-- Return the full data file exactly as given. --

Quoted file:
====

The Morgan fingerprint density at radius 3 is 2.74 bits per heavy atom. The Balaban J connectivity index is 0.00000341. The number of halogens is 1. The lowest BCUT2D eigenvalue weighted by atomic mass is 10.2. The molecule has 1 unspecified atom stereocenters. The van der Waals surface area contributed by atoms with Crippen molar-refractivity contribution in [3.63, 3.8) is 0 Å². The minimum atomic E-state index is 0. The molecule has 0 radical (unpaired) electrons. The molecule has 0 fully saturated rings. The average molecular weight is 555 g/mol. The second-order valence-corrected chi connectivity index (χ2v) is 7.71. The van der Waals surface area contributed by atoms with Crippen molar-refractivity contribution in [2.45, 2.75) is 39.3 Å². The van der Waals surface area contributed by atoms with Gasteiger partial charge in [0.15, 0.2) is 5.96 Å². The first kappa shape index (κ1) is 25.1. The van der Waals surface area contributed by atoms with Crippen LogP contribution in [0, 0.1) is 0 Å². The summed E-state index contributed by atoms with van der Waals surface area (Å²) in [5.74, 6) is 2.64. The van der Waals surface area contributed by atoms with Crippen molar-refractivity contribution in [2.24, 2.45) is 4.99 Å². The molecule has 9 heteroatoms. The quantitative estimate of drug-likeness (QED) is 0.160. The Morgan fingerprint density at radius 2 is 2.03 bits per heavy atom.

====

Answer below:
The Morgan fingerprint density at radius 3 is 2.74 bits per heavy atom. The Balaban J connectivity index is 0.00000341. The number of halogens is 1. The lowest BCUT2D eigenvalue weighted by atomic mass is 10.2. The molecule has 1 unspecified atom stereocenters. The van der Waals surface area contributed by atoms with Crippen molar-refractivity contribution in [3.63, 3.8) is 0 Å². The minimum atomic E-state index is 0. The molecule has 0 radical (unpaired) electrons. The molecule has 0 fully saturated rings. The average molecular weight is 555 g/mol. The second-order valence-corrected chi connectivity index (χ2v) is 7.71. The van der Waals surface area contributed by atoms with Crippen molar-refractivity contribution in [2.45, 2.75) is 39.3 Å². The van der Waals surface area contributed by atoms with Gasteiger partial charge in [0.15, 0.2) is 5.96 Å². The first kappa shape index (κ1) is 25.1. The van der Waals surface area contributed by atoms with Crippen LogP contribution in [0, 0.1) is 0 Å². The summed E-state index contributed by atoms with van der Waals surface area (Å²) in [5.74, 6) is 2.64. The van der Waals surface area contributed by atoms with Crippen molar-refractivity contribution in [2.24, 2.45) is 4.99 Å². The molecule has 9 heteroatoms. The quantitative estimate of drug-likeness (QED) is 0.160. The Morgan fingerprint density at radius 2 is 2.03 bits per heavy atom.